Your Daily Sacrifice of Love

handHeartHere are a few things that make me crazy:  being stuck in traffic; poor customer service; unloading the dishwasher; those cards that fall out of magazines; littering (possibly including those cards that fall out of magazines); and people who don’t listen.

Here are a few things that can make me holy:  being stuck in traffic; poor customer service; unloading the dishwasher; those cards that fall out of magazines; littering (possibly including those cards that fall out of magazines); and people who don’t listen.

Seeing a pattern here?  Good. Whatever causes me to suffer, a little or a lot, can be offered to God and He can take our offering and use it for His good purpose. We Catholics call this “redemptive suffering” or in more everyday terms “offering it up.”  All religious faiths try and make sense out of suffering. Whether it’s karma (Hinduism) or the result of sin (some televangelists) we can all agree that to be alive is to be acquainted with suffering, whether great or small. Catholics understand suffering (and sin and death) as a result of original sin, when our first parents disobeyed God in the garden of Eden. Since that time, God has allowed us to suffer for our benefit. We may not know while we are suffering what that benefit might be but we can usually see His purpose for it when we look back at our past trials. Maybe He allowed it so we’d become more dependent on Him, or maybe by our suffering we’d correct those behaviors or attitudes that had led us away from His path for us. The bottom line is that we’re all going to suffer in this life. The question is: how are you going to handle it?

Christ suffered betrayal, mockery, humiliation, abandonment, was beaten and scourged, spat upon and nailed to a Cross to die. If God Himself suffered so much, we shouldn’t expect not to suffer. As Christ offered Himself to the Father, so must we. We are the Body of Christ and our love for Him unites us in a profound and mystical way. When we offer our sufferings back to Him, He sanctifies them. In that way, we participate in Christ’s redemption of the world. St. Paul writes about this when he says: “…whereof I Paul am made a minister.  Who now rejoice in my sufferings for you and fill up those things that are wanting of the sufferings of Christ, in my flesh, for His Body, which is the Church” (Colossians 1:23-24).

Redemptive suffering means that you offer God whatever you might be undergoing and allow Him to make use of it. No pain or disappointment or inconvenience or sadness ever “goes to waste” in this economy of salvation.  This has changed my life in a profound way. I’m not perfect at it by any means but “offering it up” has set me free from so much of what used to burden and annoy me. Those things that I said “make me crazy” in the first paragraph are small examples of what I can let go of. Every time I do, I grow a little. I offer my impatience as a gift to the Lord. If I’m inconvenienced by slow traffic, I give this tiny “suffering” for Him to use as He will. When customer service fails me, I say a prayer for the harried telephone rep and give it over to God. When I walk by trash on the sidewalk, not only can I pick it up and give that act back to Him, I can ask for His blessing on the one who threw it down. Nothing is lost to the Lord if we offer it back to Him in love. We can ask Him to use our suffering in a particular way, if we want to. “Lord, please accept this pain (or whatever our sacrifice might be) to help bring my co-worker to know Your Son…”  We learn to accept our suffering with peace and we ask God to use it for something good. This is truly taking up our cross and following Jesus.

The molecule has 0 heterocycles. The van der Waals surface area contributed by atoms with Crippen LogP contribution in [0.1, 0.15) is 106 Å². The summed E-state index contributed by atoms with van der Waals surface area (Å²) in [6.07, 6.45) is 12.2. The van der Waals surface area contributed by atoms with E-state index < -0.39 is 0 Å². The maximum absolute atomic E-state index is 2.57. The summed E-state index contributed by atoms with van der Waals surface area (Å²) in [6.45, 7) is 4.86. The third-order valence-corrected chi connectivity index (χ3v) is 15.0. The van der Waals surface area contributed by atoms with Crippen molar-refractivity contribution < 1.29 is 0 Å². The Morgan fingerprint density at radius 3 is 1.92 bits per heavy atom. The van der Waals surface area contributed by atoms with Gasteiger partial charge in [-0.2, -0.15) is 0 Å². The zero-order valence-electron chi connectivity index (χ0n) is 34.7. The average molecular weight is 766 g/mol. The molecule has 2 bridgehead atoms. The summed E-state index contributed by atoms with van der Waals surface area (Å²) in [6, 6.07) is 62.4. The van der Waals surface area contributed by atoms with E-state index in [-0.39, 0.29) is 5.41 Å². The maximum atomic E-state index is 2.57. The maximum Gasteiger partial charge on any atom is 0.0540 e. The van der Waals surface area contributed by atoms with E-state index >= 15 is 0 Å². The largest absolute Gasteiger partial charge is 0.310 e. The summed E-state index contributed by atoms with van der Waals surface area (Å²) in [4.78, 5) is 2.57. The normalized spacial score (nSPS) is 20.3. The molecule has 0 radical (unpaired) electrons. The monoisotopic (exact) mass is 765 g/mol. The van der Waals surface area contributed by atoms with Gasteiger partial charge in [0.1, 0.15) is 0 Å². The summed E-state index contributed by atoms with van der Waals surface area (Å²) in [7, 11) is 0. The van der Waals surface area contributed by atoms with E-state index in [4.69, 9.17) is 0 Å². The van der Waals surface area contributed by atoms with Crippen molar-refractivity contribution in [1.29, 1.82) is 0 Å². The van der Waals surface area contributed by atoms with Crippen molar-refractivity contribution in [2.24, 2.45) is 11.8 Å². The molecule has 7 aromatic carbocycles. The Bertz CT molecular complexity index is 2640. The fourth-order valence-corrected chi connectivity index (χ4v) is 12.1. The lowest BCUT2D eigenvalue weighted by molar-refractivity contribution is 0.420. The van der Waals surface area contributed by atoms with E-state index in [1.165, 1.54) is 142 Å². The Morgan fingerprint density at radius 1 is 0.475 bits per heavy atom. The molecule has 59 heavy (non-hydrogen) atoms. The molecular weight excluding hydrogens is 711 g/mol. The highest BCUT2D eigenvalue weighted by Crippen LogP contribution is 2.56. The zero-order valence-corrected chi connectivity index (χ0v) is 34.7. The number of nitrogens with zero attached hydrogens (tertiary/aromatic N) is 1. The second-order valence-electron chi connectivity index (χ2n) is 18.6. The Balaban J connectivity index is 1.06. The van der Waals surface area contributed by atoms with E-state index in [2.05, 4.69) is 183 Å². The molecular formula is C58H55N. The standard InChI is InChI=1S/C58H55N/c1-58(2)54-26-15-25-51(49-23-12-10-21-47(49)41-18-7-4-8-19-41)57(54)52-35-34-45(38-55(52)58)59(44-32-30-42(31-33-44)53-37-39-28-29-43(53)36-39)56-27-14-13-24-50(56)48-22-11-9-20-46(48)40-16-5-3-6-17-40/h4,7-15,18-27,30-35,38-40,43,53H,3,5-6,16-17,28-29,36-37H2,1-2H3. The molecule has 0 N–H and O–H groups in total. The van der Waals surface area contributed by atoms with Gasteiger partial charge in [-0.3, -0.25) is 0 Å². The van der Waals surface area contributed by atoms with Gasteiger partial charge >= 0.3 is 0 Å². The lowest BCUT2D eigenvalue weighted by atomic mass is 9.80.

Living in this sacrificial way transforms our pain and suffering into redemptive acts. It reminds us how we are all connected as members of His Body. For me, it helps me grow in patience and in humility. It helps me react more thoughtfully. It helps me to whine less and be more thankful. It unites me to folks for whom I might never have otherwise offered a prayer. I have a long way to go in learning to “offer it up” but it’s one of the great blessings of my Catholic faith. In my own small, deeply-flawed way it helps me to be just a tiny bit like Jesus. As St. Alphonsus Liguori (1696-1787) wrote: “I have had crosses in plenty–more than I could carry, almost. I set myself to ask for the love of crosses–then I was happy.” Amen!

“Each man, in his suffering, can also become a sharer in the redemptive suffering of Christ.”
                                    –Blessed Pope John Paul II

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